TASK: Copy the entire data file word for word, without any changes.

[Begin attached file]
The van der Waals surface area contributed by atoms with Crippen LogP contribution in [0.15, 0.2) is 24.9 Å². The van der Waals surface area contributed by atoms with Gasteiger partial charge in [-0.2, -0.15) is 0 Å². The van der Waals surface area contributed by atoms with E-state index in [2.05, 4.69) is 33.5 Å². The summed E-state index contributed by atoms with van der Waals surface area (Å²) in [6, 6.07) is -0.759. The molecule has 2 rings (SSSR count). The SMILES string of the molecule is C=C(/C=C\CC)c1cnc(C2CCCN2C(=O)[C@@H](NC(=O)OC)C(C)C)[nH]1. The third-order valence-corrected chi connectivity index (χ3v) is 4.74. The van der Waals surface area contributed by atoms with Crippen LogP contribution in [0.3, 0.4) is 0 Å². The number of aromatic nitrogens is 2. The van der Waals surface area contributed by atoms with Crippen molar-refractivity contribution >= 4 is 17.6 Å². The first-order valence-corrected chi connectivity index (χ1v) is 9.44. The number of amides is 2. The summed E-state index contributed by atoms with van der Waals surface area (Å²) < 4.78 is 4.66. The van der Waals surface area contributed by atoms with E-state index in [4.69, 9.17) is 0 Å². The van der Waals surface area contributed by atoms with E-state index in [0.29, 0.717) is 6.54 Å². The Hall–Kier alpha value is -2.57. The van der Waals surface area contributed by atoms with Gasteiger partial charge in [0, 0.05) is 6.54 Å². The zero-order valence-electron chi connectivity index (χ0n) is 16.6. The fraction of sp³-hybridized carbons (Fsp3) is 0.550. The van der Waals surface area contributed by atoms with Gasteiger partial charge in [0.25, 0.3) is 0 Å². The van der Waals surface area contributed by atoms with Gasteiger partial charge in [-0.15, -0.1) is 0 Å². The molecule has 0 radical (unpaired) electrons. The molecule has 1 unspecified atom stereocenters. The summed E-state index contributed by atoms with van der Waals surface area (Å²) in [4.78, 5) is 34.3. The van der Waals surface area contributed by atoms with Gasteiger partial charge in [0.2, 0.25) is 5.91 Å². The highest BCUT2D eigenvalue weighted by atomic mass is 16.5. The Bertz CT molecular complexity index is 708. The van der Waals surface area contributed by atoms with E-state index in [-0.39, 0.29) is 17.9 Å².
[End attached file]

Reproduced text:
The van der Waals surface area contributed by atoms with Crippen LogP contribution in [0.15, 0.2) is 24.9 Å². The van der Waals surface area contributed by atoms with Gasteiger partial charge in [-0.2, -0.15) is 0 Å². The van der Waals surface area contributed by atoms with E-state index in [2.05, 4.69) is 33.5 Å². The summed E-state index contributed by atoms with van der Waals surface area (Å²) in [6, 6.07) is -0.759. The molecule has 2 rings (SSSR count). The SMILES string of the molecule is C=C(/C=C\CC)c1cnc(C2CCCN2C(=O)[C@@H](NC(=O)OC)C(C)C)[nH]1. The third-order valence-corrected chi connectivity index (χ3v) is 4.74. The van der Waals surface area contributed by atoms with Crippen LogP contribution in [0.3, 0.4) is 0 Å². The number of aromatic nitrogens is 2. The van der Waals surface area contributed by atoms with Crippen molar-refractivity contribution >= 4 is 17.6 Å². The first-order valence-corrected chi connectivity index (χ1v) is 9.44. The number of amides is 2. The summed E-state index contributed by atoms with van der Waals surface area (Å²) < 4.78 is 4.66. The van der Waals surface area contributed by atoms with E-state index in [4.69, 9.17) is 0 Å². The van der Waals surface area contributed by atoms with E-state index in [0.29, 0.717) is 6.54 Å². The Hall–Kier alpha value is -2.57. The van der Waals surface area contributed by atoms with Gasteiger partial charge in [0, 0.05) is 6.54 Å². The zero-order valence-electron chi connectivity index (χ0n) is 16.6. The fraction of sp³-hybridized carbons (Fsp3) is 0.550. The van der Waals surface area contributed by atoms with Gasteiger partial charge in [0.25, 0.3) is 0 Å². The van der Waals surface area contributed by atoms with Gasteiger partial charge in [-0.15, -0.1) is 0 Å². The molecule has 0 radical (unpaired) electrons. The molecule has 1 unspecified atom stereocenters. The summed E-state index contributed by atoms with van der Waals surface area (Å²) in [4.78, 5) is 34.3. The van der Waals surface area contributed by atoms with Gasteiger partial charge in [0.2, 0.25) is 5.91 Å². The highest BCUT2D eigenvalue weighted by atomic mass is 16.5. The Bertz CT molecular complexity index is 708. The van der Waals surface area contributed by atoms with E-state index in [-0.39, 0.29) is 17.9 Å².